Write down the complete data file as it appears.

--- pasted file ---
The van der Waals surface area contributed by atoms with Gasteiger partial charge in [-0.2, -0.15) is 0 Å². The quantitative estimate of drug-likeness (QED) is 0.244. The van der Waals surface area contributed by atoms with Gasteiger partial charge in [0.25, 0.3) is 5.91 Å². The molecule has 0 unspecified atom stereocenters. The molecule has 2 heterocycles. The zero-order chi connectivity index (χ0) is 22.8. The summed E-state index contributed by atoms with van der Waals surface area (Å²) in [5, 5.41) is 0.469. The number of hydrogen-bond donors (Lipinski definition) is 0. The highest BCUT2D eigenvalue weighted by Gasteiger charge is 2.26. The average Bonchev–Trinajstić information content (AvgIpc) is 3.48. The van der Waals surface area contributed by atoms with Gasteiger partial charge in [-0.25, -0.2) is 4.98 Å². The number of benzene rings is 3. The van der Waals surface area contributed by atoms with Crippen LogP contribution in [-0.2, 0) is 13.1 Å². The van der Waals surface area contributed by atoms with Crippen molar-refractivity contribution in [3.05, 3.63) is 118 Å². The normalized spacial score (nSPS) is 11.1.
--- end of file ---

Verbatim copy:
The van der Waals surface area contributed by atoms with Gasteiger partial charge in [-0.2, -0.15) is 0 Å². The quantitative estimate of drug-likeness (QED) is 0.244. The van der Waals surface area contributed by atoms with Gasteiger partial charge in [0.25, 0.3) is 5.91 Å². The molecule has 0 unspecified atom stereocenters. The molecule has 2 heterocycles. The zero-order chi connectivity index (χ0) is 22.8. The summed E-state index contributed by atoms with van der Waals surface area (Å²) in [5, 5.41) is 0.469. The number of hydrogen-bond donors (Lipinski definition) is 0. The highest BCUT2D eigenvalue weighted by Gasteiger charge is 2.26. The average Bonchev–Trinajstić information content (AvgIpc) is 3.48. The van der Waals surface area contributed by atoms with Gasteiger partial charge in [-0.25, -0.2) is 4.98 Å². The number of benzene rings is 3. The van der Waals surface area contributed by atoms with Crippen LogP contribution in [-0.2, 0) is 13.1 Å². The van der Waals surface area contributed by atoms with Crippen molar-refractivity contribution in [3.05, 3.63) is 118 Å². The normalized spacial score (nSPS) is 11.1.